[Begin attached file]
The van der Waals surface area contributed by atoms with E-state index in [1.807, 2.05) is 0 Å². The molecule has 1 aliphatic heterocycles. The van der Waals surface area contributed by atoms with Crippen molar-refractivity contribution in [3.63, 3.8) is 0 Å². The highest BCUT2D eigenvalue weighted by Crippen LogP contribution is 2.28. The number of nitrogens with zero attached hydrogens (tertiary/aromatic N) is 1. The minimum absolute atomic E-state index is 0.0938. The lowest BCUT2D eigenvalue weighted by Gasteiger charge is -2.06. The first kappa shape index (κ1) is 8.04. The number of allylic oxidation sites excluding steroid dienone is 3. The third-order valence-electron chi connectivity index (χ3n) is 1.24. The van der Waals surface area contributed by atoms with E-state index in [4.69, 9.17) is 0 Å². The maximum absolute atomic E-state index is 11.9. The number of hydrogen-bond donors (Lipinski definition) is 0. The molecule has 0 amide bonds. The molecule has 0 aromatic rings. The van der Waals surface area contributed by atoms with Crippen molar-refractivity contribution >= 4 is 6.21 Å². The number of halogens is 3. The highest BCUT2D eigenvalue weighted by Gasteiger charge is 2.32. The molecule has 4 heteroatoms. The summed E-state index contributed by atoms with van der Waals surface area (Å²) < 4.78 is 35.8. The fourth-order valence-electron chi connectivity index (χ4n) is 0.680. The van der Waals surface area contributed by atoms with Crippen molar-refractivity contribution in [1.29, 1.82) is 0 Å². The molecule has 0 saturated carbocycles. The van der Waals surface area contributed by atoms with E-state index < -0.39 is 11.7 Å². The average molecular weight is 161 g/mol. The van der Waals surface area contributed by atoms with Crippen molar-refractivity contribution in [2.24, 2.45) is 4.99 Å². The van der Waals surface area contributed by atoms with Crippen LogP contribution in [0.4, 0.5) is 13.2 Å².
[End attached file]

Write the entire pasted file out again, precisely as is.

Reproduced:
The van der Waals surface area contributed by atoms with E-state index in [1.807, 2.05) is 0 Å². The molecule has 1 aliphatic heterocycles. The van der Waals surface area contributed by atoms with Crippen molar-refractivity contribution in [3.63, 3.8) is 0 Å². The highest BCUT2D eigenvalue weighted by Crippen LogP contribution is 2.28. The number of nitrogens with zero attached hydrogens (tertiary/aromatic N) is 1. The minimum absolute atomic E-state index is 0.0938. The lowest BCUT2D eigenvalue weighted by Gasteiger charge is -2.06. The first kappa shape index (κ1) is 8.04. The number of allylic oxidation sites excluding steroid dienone is 3. The third-order valence-electron chi connectivity index (χ3n) is 1.24. The van der Waals surface area contributed by atoms with E-state index in [4.69, 9.17) is 0 Å². The maximum absolute atomic E-state index is 11.9. The number of hydrogen-bond donors (Lipinski definition) is 0. The molecule has 0 amide bonds. The molecule has 0 aromatic rings. The van der Waals surface area contributed by atoms with Crippen molar-refractivity contribution >= 4 is 6.21 Å². The number of halogens is 3. The highest BCUT2D eigenvalue weighted by Gasteiger charge is 2.32. The molecule has 4 heteroatoms. The summed E-state index contributed by atoms with van der Waals surface area (Å²) < 4.78 is 35.8. The fourth-order valence-electron chi connectivity index (χ4n) is 0.680. The van der Waals surface area contributed by atoms with Crippen molar-refractivity contribution in [1.29, 1.82) is 0 Å². The molecule has 0 saturated carbocycles. The van der Waals surface area contributed by atoms with E-state index < -0.39 is 11.7 Å². The average molecular weight is 161 g/mol. The van der Waals surface area contributed by atoms with Crippen molar-refractivity contribution in [2.24, 2.45) is 4.99 Å². The van der Waals surface area contributed by atoms with Crippen LogP contribution in [0.4, 0.5) is 13.2 Å².